UN Sustainable Development Summit paves road to Paris

The adoption of the new universal sustainable development goals (SDGs) has kicked-off a set of government actions to achieve a clean and prosperous future. Two major polluters, the US and China, announced a joint vision on climate change. China, UK and France ramped up climate finance to $17.5 billion.  


Last weekend, at the UN Sustainable Development Summit, bold steps were taken by governments to put the world onto a sustainable and resilient path. In support of the new global goals for sustainable development, several governments have committed to strengthen domestic and international climate actions and scale up climate finance towards the joint objective to mobilize $100 billion per year by 2020.

The ambitious universal SDGs were adopted by all 193 UN member states and will be launched in 2016 for a period of 15 years. The goals aim to put developing and industrialized countries on track to pursue a sustainable future through a set of 17 SDGs, including a goal to combat climate change. The adopted agenda lays ground for Paris and underscores the need for sustainable development and climate change to be addressed simultaneously through coordinated efforts.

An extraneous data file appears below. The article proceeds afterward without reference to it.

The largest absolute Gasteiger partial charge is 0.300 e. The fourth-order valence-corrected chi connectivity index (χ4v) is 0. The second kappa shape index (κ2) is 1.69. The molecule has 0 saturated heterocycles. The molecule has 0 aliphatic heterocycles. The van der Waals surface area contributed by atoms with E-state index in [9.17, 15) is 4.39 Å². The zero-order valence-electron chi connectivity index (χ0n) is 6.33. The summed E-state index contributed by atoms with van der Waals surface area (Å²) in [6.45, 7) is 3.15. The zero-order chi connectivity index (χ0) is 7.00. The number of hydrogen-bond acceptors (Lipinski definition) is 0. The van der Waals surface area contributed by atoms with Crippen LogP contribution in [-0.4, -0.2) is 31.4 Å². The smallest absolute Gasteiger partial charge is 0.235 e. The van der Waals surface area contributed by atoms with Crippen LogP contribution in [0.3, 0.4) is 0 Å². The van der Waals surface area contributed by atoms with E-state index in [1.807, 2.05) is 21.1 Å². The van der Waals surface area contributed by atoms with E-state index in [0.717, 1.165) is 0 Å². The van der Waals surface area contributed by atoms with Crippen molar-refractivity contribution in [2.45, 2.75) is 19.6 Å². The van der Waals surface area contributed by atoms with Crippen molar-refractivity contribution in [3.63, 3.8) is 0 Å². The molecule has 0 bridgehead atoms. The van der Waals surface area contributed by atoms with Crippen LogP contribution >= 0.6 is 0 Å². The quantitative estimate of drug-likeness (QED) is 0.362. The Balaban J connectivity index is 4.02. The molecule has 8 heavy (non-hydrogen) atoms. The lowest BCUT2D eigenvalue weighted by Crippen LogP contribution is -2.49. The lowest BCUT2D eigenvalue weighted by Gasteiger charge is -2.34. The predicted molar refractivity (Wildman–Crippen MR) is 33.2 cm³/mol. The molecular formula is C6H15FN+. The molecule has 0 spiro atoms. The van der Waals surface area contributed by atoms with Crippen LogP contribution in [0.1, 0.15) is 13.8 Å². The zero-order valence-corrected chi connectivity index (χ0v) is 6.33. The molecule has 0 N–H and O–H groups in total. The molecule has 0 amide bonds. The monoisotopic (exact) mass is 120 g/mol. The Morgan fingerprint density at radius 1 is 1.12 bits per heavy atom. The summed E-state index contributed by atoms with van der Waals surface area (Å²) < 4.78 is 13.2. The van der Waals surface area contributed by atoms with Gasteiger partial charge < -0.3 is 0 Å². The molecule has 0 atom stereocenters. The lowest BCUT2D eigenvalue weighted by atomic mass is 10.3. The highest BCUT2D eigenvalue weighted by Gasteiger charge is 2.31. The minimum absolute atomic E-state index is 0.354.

At the same time, the US and China added fuel to the momentum by committing to an ambitious outcome at the Paris climate conference. In their joint statement, the two countries stressed the need for a successful climate agreement that ramps-up ambition over time and committed to control new public spending on high carbon activities.

Furthermore, China backed the support for a transition to a low-carbon, climate-resilient development in developing countries through climate finance commitment of $3.1 billion, through the China South-South Climate Cooperation Fund. This is a step up from their announcement in Lima of $20 million per year and might create a boost for other big developing countries to ramp up climate finance.

Further announcements of support during the summit were made by the UK and France. While the UK doubled its climate finance pledge to £5.8billion ($8.8 billion) between 2016 and 2021, France will increase its annual climate pledge from €3 billion to €5 billion ($5.6 billion) in 2020.

The adoption of the post-2015 agenda and announced contributions provide a strong impetus to make strides towards a desired Paris outcome. They send a strong signal to governments to increase their ambitions to tackle the interlinked twin challenges of sustainable development and climate change.


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